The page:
We arrived at the Medieval Times "Castle" (at Exhibition Place) yesterday afternoon, and from the moment we stepped inside, we were made to feel that we had been transported to another time. The helpful staff members were dressed in period costumes, and they addressed Matt and I as "My lord" and "My lady". The interior of the castle provided appropriate atmosphere with its dim lighting, its colourful crests and flags, its horse stables and its dungeon. Our family was assigned a colour of knight that we were to cheer for during the tournament; we were given red and yellow striped paper crowns to wear, and we had our photos taken with the falconer and his beautiful live royal bird.
The boys were given the option to participate in a free knight training session before the dinner and tournament, and while Noah declined, Will eagerly accepted this challenge. He lined up behind a wooden sword in the sand in the centre of the arena with a group of other young trainees and was then taught how to perform various sword manoeuvres by the knights who would later participate in the tournament. It was fun to watch Will practise his swordsmanship with a very intent look on his face, and to see the grin he flashed up at us on the sidelines when he was "knighted" by King Carlos in a group ceremony afterwards.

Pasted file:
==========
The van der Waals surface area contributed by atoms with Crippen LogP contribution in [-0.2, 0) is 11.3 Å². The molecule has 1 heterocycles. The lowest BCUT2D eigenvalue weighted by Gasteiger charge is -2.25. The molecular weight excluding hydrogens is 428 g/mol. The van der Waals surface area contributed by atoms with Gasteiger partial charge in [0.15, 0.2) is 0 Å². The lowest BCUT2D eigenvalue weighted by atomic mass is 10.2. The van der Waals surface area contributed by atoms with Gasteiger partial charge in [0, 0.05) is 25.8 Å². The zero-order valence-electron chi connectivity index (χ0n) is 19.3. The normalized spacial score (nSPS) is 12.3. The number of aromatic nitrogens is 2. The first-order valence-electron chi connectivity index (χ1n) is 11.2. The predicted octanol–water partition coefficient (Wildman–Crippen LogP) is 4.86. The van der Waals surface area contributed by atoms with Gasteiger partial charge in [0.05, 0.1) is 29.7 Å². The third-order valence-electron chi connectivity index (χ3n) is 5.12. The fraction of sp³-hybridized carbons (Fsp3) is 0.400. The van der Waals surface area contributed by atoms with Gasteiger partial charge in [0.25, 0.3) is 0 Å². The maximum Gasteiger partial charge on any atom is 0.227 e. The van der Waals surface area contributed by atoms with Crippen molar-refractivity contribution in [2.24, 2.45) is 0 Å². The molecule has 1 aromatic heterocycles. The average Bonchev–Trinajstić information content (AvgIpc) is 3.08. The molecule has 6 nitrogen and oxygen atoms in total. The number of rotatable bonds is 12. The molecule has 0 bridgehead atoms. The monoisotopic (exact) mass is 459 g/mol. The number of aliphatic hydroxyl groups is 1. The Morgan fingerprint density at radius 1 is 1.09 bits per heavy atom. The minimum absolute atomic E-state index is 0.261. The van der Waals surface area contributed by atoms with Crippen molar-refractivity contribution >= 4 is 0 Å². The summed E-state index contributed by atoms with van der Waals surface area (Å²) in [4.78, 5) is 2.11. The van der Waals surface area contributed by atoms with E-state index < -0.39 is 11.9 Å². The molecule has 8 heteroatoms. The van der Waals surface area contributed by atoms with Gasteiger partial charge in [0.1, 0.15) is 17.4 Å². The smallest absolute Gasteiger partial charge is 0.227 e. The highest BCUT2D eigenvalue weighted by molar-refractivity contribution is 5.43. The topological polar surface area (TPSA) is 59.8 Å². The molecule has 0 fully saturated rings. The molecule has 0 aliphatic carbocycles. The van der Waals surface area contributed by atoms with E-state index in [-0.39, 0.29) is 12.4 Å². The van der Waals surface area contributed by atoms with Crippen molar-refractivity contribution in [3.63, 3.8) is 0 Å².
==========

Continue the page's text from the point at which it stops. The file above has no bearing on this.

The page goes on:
When it came time for the show, we were directed to our seats at a long table with a great view of the action to come. Our "wench" welcomed us and provided us with excellent service throughout the afternoon as we enjoyed a tasty royal feast of tomato bisque soup, garlic bread, roasted chicken, spare rib, roasted potato, and dessert. The food was all served on heavy iron dishes and we ate everything with our hands, as they did in the Medieval Period. (Will thought this was fantastic, as we couldn't tell him to use his utensils the way we often remind him to do at home!) We were very pleased to see how knowledgeable the staff members were about food sensitivities; they were very easily able to accommodate all of our family's special dietary needs. While we ate, we were entertained continuously by the high-energy performance of the skilled knights and brave, gorgeous horses as they completed various challenges. The knight battles near the end of the tournament, which involved swords, shields, battle axes, and spiked metal balls, were so exciting that a wide-eyed Will could barely stay in his seat as he repeatedly yelled out words of encouragement to his favourite knights. I appreciated that the battles were done tastefully -- there was a lot of contact between the knights, but there was no blood or gore.
There is only one drawback to our family having had this Medieval Times experience: Will is now insisting we call him "Sir William".
Disclosure: Medieval Times provided me and my family with our dinner and tournament experience, as well as some souvenirs to take home with us. (Thanks for the great afternoon, Medieval Times!) The opinions expressed here are my own.